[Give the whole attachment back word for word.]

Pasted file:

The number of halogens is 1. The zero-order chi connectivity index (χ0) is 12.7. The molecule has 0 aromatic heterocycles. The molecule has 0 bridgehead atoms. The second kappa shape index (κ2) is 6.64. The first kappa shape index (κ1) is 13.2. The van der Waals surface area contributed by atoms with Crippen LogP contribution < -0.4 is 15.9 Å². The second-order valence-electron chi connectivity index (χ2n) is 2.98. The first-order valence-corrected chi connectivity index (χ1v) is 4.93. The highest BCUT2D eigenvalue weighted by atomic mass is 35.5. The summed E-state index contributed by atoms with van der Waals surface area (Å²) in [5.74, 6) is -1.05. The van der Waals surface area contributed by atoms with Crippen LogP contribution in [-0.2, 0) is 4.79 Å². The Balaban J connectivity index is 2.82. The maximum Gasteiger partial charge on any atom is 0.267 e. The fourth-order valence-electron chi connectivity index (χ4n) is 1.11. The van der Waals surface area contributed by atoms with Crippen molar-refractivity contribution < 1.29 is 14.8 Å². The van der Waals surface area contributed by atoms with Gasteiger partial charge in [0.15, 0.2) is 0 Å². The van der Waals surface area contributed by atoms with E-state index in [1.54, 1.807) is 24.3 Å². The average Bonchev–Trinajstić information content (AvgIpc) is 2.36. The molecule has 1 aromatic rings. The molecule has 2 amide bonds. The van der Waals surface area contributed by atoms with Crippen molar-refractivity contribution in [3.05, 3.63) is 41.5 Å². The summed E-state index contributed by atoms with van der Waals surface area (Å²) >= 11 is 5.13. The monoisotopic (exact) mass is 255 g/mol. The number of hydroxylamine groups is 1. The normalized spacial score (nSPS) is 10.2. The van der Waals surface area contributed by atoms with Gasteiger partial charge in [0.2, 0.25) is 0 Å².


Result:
The number of halogens is 1. The zero-order chi connectivity index (χ0) is 12.7. The molecule has 0 aromatic heterocycles. The molecule has 0 bridgehead atoms. The second kappa shape index (κ2) is 6.64. The first kappa shape index (κ1) is 13.2. The van der Waals surface area contributed by atoms with Crippen LogP contribution < -0.4 is 15.9 Å². The second-order valence-electron chi connectivity index (χ2n) is 2.98. The first-order valence-corrected chi connectivity index (χ1v) is 4.93. The highest BCUT2D eigenvalue weighted by atomic mass is 35.5. The summed E-state index contributed by atoms with van der Waals surface area (Å²) in [5.74, 6) is -1.05. The van der Waals surface area contributed by atoms with Crippen LogP contribution in [-0.2, 0) is 4.79 Å². The Balaban J connectivity index is 2.82. The maximum Gasteiger partial charge on any atom is 0.267 e. The fourth-order valence-electron chi connectivity index (χ4n) is 1.11. The van der Waals surface area contributed by atoms with Crippen molar-refractivity contribution < 1.29 is 14.8 Å². The van der Waals surface area contributed by atoms with Gasteiger partial charge in [0.15, 0.2) is 0 Å². The van der Waals surface area contributed by atoms with E-state index in [1.54, 1.807) is 24.3 Å². The average Bonchev–Trinajstić information content (AvgIpc) is 2.36. The molecule has 1 aromatic rings. The molecule has 2 amide bonds. The van der Waals surface area contributed by atoms with Crippen molar-refractivity contribution in [3.05, 3.63) is 41.5 Å². The summed E-state index contributed by atoms with van der Waals surface area (Å²) >= 11 is 5.13. The monoisotopic (exact) mass is 255 g/mol. The number of hydroxylamine groups is 1. The normalized spacial score (nSPS) is 10.2. The van der Waals surface area contributed by atoms with Gasteiger partial charge in [0.2, 0.25) is 0 Å².